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Valedictorian: Mic Cut During Speech About Trayvon Martin, Tamir Rice

Rooha Haghar plans to attend the University of Texas at Austin and continue her work as an advocate for social justice

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    Valedictorian Says School Cut Off Mic During Speech

    A North Texas valedictorian's speech has gone viral after she says the school cut off her microphone during it. (Published Wednesday, June 5, 2019)

    Editor's note: This story has been updated to include a new response from the Dallas Independent School District. Click here to read more about their apology.

    A Texas teenager’s high school graduation speech has gone viral after she says the school cut off her mic.

    Rooha Haghar, the valedictorian at Emmett J. Conrad High School in Dallas, says the school silenced her because of her message.

    The teen is heavily involved in fighting against social injustice, and as she began writing her speech, she said the names of Trayvon Martin, Tamir Rice and Michael Brown continued to resurface on paper.

    All of these young men's deaths sparked protests across the country.

    "It made me feel sick, honestly, because I was close to their age and knowing this is a reality that black families have to deal with," she said.

    Before the graduation, Haghar said her school principal deleted the names from her speech because he didn't want it to become political. 

    "We forget names and move on within a few weeks," said Haghar.

    But she felt the names should remain and that's when *it* happened.

    Haghar said her microphone was muted during her speech and she was instantly silenced. 

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    "I never expected to be silenced. The consequences I was expecting to face was them holding my diploma or having a conversation with my principal," said Haghar. "I never expected them to not allow me to finish, because at the end of the day, schools want to raise socially conscious students, students who are able to think for themselves. That's what I was doing."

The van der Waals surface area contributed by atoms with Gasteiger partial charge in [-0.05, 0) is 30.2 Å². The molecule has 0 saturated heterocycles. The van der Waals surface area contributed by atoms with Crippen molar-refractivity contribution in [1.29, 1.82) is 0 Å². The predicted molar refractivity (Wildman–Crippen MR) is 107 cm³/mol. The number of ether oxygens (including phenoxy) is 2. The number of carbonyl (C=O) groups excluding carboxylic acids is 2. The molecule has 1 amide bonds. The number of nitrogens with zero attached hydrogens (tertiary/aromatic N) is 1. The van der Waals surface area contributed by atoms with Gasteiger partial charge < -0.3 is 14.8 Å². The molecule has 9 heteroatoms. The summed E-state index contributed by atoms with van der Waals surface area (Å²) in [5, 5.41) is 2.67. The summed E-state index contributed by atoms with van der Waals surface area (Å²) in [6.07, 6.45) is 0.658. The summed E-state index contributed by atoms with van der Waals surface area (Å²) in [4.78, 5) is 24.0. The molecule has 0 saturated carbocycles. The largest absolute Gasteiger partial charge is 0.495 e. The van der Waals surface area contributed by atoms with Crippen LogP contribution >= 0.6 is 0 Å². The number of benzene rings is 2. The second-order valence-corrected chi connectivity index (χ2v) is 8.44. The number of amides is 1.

Despite a brief moment of embarrassment during one of the most important speeches of her life, she said she isn’t mad at her principal or the school.

    "I don't have any regrets," Haghar said. "And if it took me not being able to finish my speech, then so be it."

    Rooha Haghar never dreamed that she would speak before her graduating class as valedictorian.

    She and her family immigrated from Iran when she was just 12-years-old, after facing religious persecution.

    "I couldn't play my violin for celebrations," Haghar said. "My brother was told to not touch students in Iran because Baha'i's are gross or nasty.

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    Her rough past motivated her to work hard, and strive for excellence at Conrad High School.

    "So it felt really surreal just because to think that around 3 years ago and now, I’m here, like, making A's, writing essays and now being the valedictorian of my class," Haghar said.

    She wanted her graduation speech to be meaningful and powerful.

    Haghar plans to attend the University of Texas at Austin and continue her work as an advocate for social justice.

    "In Dallas ISD, we educate leaders of tomorrow and encourage student voices, and we are looking into this matter," a district statement read. The district later issued an apology, saying the decision to limit the speech "may not have been reflective of the core values we teach our students."